Coronavirus Update: We’re still open and here to help you, but spaces are limited. Please call ASAP to book your appointment.
Coronavirus Update: We’re still open and here to help you, but spaces are limited. Please call ASAP to book your appointment.

Are Burpees Good?

Are Burpees Good For You?
No, burpees are not good for the general fitness population. Most people do not need to do burpees in order to get in shape. Burpees are, however, really good at making people tired.
To perform a burpee safely, fitness clients need adequate scapular control, wrist mobility, torso and pelvic control, solid jump mechanics at the knees and ankles, and endurance if going for longer sets. That’s a long list of prerequisites for an exercise most coaches oversimplify and consider an accessible conditioning tool and frequently get programmed for over fifty total repetitions.
Instead, we can build a workout that deconstructs the burpee but is far safer and more effective. This comes down to strategy. Plyometric jump training should be performed first in a workout while athletes are fresh because it is highly technical in terms of mechanics and demanding on the nervous system. Next would be pushups for upper body strength in a similar position needed for the burpee. After that we would dive into stir-the-pot on a physio ball or body-saws utilizing valslides to target core stability. For metabolic conditioning, we could perform sled work, which could be moderately heavy for longer work periods for more cardiovascular endurance or lighter repeated sled sprints for high intensity interval training (HIIT). Longer endurance running or interval running is also a great alternative to burpees if the athlete maintains a healthy body weight and joints tolerate running well. Other options include the rower or wind-bikes. All of these options will be lower risk than burpees.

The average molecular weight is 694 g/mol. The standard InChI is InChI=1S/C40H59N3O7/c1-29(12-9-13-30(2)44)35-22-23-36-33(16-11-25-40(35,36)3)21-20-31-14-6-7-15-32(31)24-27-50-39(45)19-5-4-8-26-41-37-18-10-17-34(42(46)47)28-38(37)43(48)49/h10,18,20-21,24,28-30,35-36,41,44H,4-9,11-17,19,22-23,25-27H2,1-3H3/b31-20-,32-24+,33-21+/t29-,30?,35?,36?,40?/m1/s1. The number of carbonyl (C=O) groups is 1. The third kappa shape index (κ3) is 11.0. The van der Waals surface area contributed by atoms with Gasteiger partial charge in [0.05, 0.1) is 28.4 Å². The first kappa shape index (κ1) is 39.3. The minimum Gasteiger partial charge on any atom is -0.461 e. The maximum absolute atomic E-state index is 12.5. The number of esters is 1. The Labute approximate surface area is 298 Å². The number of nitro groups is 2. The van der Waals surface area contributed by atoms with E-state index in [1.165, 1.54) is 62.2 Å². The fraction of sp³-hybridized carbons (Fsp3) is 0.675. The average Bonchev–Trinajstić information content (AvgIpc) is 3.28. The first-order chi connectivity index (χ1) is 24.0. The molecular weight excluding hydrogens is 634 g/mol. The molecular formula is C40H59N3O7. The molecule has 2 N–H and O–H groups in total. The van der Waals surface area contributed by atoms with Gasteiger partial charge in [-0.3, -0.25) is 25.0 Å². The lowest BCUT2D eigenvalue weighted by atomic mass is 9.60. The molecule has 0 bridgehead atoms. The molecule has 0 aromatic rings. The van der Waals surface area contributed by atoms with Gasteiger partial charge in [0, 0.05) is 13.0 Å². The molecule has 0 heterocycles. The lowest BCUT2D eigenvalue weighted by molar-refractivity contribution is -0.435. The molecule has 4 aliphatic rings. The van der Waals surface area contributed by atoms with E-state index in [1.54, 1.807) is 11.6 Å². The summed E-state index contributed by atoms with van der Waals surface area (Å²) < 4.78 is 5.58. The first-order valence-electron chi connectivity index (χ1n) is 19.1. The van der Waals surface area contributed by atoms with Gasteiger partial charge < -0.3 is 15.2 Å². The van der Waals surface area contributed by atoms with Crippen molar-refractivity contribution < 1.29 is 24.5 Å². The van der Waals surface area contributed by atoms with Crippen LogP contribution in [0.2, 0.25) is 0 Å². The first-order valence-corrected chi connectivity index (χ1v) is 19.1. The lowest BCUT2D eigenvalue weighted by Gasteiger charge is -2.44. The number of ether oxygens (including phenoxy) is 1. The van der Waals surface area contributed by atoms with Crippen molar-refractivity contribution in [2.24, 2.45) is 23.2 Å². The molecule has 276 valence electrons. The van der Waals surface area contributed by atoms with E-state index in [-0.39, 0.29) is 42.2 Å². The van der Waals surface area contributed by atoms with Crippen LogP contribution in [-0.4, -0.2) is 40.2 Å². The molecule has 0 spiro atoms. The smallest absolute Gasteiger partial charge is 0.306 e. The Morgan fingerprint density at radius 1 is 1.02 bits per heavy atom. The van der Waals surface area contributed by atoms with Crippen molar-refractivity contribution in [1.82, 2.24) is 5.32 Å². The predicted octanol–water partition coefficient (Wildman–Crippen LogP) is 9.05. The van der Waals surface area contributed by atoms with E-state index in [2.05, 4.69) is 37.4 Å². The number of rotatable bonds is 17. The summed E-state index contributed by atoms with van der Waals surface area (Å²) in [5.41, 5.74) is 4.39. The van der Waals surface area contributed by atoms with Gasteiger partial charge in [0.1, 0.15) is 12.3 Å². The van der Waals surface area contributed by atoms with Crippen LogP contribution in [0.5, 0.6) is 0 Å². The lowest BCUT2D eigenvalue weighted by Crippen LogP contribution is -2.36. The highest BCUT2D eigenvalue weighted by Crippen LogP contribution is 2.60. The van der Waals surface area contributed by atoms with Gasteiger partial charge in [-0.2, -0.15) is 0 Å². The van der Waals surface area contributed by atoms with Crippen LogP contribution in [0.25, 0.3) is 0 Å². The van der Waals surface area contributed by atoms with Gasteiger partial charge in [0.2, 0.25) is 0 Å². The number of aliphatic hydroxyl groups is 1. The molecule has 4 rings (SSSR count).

Now, there is 1% of the population we would program burpees for. Competitive crossfit athletes need to practice performing burpees during training purely out of specificity. If you know burpees could easily be called upon during a competition, like the Crossfit Open, they need to be practiced to ensure efficiency and safety. We would still program them sparingly and limit frequency, but they would be sprinkled in occasionally.
Now when should burpees be performed in a workout? If we want to perform burpees at the end of a workout as conditioning, we are putting the body at risk because we are asking it to perform higher level motor tasks while already under fatigue. This translates to a higher relative risk of injury. But, if we do them at the beginning of the workout, we will be tired going into our strength portion of the workout and robbing our chances of performing our heavier lifts with great form.  There is no ideal spot or sequence to perform burpees during a workout for fitness clients; there are just too many better options to consider burpees the “right” tool for any job… unless you compete in crossfit.
At Barbell Therapy, we pride ourselves on collaborating with strength coaches from all schools of thought for performance, but this is a subject we take a firm stance on. “Falling with style” or performing burpees, is an unnecessarily risky move to perform when general fitness is the goal. Train smarter, get on a wind-bike or push a heavy sled while watching your heart-rate monitor skyrocket. 


-Connor Bombaci PT, DPT, CSCS

Barbell Therapy & Performance

The Merrimack Valley's #1 place for Physical Therapy, Fitness, and Sports Performance.


Brett Low Back 3D
Brett Shoulder 3D